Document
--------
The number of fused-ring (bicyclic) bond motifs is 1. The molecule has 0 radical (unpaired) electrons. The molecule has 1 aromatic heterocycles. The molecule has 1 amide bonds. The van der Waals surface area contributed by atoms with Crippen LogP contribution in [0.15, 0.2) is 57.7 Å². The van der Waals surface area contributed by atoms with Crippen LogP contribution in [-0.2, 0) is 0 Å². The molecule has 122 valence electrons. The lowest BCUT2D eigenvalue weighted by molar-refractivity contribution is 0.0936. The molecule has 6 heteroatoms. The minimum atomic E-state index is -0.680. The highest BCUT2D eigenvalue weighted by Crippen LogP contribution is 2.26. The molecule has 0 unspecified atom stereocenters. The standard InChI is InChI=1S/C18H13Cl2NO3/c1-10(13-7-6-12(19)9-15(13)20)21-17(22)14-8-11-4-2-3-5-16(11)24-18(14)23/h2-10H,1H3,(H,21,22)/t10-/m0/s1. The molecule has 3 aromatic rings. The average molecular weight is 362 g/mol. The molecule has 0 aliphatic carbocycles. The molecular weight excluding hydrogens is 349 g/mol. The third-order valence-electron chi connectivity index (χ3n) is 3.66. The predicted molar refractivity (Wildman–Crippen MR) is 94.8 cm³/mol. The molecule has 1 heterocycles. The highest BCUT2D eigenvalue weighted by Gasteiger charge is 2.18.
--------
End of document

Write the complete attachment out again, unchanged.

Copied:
The number of fused-ring (bicyclic) bond motifs is 1. The molecule has 0 radical (unpaired) electrons. The molecule has 1 aromatic heterocycles. The molecule has 1 amide bonds. The van der Waals surface area contributed by atoms with Crippen LogP contribution in [0.15, 0.2) is 57.7 Å². The van der Waals surface area contributed by atoms with Crippen LogP contribution in [-0.2, 0) is 0 Å². The molecule has 122 valence electrons. The lowest BCUT2D eigenvalue weighted by molar-refractivity contribution is 0.0936. The molecule has 6 heteroatoms. The minimum atomic E-state index is -0.680. The highest BCUT2D eigenvalue weighted by Crippen LogP contribution is 2.26. The molecule has 0 unspecified atom stereocenters. The standard InChI is InChI=1S/C18H13Cl2NO3/c1-10(13-7-6-12(19)9-15(13)20)21-17(22)14-8-11-4-2-3-5-16(11)24-18(14)23/h2-10H,1H3,(H,21,22)/t10-/m0/s1. The molecule has 3 aromatic rings. The average molecular weight is 362 g/mol. The molecule has 0 aliphatic carbocycles. The molecular weight excluding hydrogens is 349 g/mol. The third-order valence-electron chi connectivity index (χ3n) is 3.66. The predicted molar refractivity (Wildman–Crippen MR) is 94.8 cm³/mol. The molecule has 1 heterocycles. The highest BCUT2D eigenvalue weighted by Gasteiger charge is 2.18.